Folic Acid Won't Reduce Heart Disease Risk
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Folic acid supplements don't seem to make a difference when it comes to reducing the risk of heart disease and cancer, according to a new study.

Folic acid is known to affect blood levels of a protein building-block called homocysteine. Most people get homocysteine from eating meat, and its thought to be a risk factor for heart and blood vessel disease.

The new study showed, although taking folic acid supplements lowered homocysteine levels, it did not reduce a person's risk of of heart disease, cancer or death over a five-year period.

Researchers analyzed the results of eight previous trials that included 37,485 people studied over five years. Half of the people took folic acid supplements ranging from 0.8 milligrams to 40 milligrams every day, and the other half took a placebo, or in some studies, took a very small dose of folic acid.

In the group taking folic acid supplements, homocysteine levels decreased by 25 percent. However that group did not see any reduction in heart disease , stroke, cancer or death rates over the group taking the placebo.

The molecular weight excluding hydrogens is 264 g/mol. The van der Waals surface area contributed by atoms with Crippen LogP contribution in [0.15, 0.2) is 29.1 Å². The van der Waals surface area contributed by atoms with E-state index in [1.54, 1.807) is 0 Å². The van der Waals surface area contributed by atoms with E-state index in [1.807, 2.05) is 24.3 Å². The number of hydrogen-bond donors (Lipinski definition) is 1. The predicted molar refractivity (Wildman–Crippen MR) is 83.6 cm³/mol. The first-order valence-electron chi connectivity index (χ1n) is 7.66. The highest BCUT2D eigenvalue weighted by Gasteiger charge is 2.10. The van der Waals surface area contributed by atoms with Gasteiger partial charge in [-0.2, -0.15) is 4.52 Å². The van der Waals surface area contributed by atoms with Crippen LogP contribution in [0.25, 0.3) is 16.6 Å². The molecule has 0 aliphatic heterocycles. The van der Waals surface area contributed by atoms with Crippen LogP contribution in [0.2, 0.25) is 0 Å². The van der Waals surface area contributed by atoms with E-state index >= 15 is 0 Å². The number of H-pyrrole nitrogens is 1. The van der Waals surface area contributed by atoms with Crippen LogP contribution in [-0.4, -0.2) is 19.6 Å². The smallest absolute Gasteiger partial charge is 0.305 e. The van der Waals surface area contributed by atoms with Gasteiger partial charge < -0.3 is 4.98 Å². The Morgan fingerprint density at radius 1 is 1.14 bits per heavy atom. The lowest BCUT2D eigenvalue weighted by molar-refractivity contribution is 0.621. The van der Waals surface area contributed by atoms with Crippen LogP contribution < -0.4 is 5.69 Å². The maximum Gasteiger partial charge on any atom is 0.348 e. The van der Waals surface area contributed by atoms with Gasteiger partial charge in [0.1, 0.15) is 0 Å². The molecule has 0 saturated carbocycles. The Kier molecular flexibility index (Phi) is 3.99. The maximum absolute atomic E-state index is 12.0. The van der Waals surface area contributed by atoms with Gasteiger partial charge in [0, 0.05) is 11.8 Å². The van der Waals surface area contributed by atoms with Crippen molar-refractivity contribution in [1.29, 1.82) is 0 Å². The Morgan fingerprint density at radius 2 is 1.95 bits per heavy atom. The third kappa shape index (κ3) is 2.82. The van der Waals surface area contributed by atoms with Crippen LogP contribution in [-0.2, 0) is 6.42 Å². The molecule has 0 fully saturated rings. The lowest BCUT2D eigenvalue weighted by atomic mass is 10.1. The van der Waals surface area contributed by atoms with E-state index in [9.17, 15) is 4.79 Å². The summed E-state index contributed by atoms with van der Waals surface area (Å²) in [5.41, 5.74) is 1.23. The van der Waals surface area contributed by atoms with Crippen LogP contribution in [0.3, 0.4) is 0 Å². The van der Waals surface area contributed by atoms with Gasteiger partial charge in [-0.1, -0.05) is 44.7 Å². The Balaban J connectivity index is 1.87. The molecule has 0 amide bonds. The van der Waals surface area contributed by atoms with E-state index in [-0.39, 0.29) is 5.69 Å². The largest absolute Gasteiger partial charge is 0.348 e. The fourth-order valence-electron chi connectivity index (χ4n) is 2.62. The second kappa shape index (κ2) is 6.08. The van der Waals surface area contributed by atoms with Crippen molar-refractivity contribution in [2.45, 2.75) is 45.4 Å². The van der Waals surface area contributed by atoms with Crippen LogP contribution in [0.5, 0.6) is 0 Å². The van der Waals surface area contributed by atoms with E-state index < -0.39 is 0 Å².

Nearly 25 percent of people in both groups experienced a heart or blood vessel problem, about 11 percent of both groups experienced coronary heart problems and about 4 percent of both groups experienced stroke, the study said.

Nearly 9 percent of people in the folic acid group developed a new case of cancer, compared with 8.2 percent of those in the placebo group. During the five-year study period, 13.8 percent of people in the folic group died, compared with 13.6 percent of people in the placebo group, according to the study.

Although the folic acid supplementation failed to demonstrate any positive effect on health as measured by this study, it didn't seem to have any negative or unsafe effects, either.

Folic acid is a B vitamin that helps the body to make new cells. Supplements are usually taken by people deficient in the vitamin to increase red blood cell count and ward off anemia, or by pregnant women to decrease the risk of birth defects, according to the National Institutes of Health.

A 2008 study in the American Journal of Obstetrics and Gynecology also found that folic acid supplements help reduce the risk of preeclampsia in pregnant women, a condition marked by high blood pressure and high levels of protein in the urine.

The new study was published today (Oct. 11) in the journal Archives of Internal Medicine.